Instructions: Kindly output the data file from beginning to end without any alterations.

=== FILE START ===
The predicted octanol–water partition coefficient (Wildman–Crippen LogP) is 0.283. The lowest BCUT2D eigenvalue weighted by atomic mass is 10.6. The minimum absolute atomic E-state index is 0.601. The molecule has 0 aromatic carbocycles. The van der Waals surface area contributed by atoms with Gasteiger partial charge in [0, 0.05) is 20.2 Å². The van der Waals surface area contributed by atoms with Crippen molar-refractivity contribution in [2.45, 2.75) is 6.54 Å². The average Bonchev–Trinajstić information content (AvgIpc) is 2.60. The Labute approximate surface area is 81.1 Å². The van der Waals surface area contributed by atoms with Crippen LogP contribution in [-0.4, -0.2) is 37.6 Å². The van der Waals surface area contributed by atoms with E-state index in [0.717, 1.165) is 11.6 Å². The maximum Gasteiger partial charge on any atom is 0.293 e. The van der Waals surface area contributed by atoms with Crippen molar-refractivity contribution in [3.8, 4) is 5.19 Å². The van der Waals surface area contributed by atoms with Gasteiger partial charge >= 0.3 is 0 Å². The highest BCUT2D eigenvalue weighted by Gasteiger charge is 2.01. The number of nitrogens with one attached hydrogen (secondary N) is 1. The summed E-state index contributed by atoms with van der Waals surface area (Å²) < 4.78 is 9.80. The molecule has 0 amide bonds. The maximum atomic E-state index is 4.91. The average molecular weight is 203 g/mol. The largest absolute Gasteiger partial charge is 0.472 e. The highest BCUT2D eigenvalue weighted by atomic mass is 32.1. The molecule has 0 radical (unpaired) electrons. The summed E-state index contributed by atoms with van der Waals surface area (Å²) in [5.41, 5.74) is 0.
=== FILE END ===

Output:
The predicted octanol–water partition coefficient (Wildman–Crippen LogP) is 0.283. The lowest BCUT2D eigenvalue weighted by atomic mass is 10.6. The minimum absolute atomic E-state index is 0.601. The molecule has 0 aromatic carbocycles. The van der Waals surface area contributed by atoms with Gasteiger partial charge in [0, 0.05) is 20.2 Å². The van der Waals surface area contributed by atoms with Crippen molar-refractivity contribution in [2.45, 2.75) is 6.54 Å². The average Bonchev–Trinajstić information content (AvgIpc) is 2.60. The Labute approximate surface area is 81.1 Å². The van der Waals surface area contributed by atoms with Crippen LogP contribution in [-0.4, -0.2) is 37.6 Å². The van der Waals surface area contributed by atoms with E-state index in [0.717, 1.165) is 11.6 Å². The maximum Gasteiger partial charge on any atom is 0.293 e. The van der Waals surface area contributed by atoms with Crippen molar-refractivity contribution in [3.8, 4) is 5.19 Å². The van der Waals surface area contributed by atoms with Gasteiger partial charge >= 0.3 is 0 Å². The highest BCUT2D eigenvalue weighted by Gasteiger charge is 2.01. The number of nitrogens with one attached hydrogen (secondary N) is 1. The summed E-state index contributed by atoms with van der Waals surface area (Å²) < 4.78 is 9.80. The molecule has 0 amide bonds. The maximum atomic E-state index is 4.91. The average molecular weight is 203 g/mol. The largest absolute Gasteiger partial charge is 0.472 e. The highest BCUT2D eigenvalue weighted by atomic mass is 32.1. The molecule has 0 radical (unpaired) electrons. The summed E-state index contributed by atoms with van der Waals surface area (Å²) in [5.41, 5.74) is 0.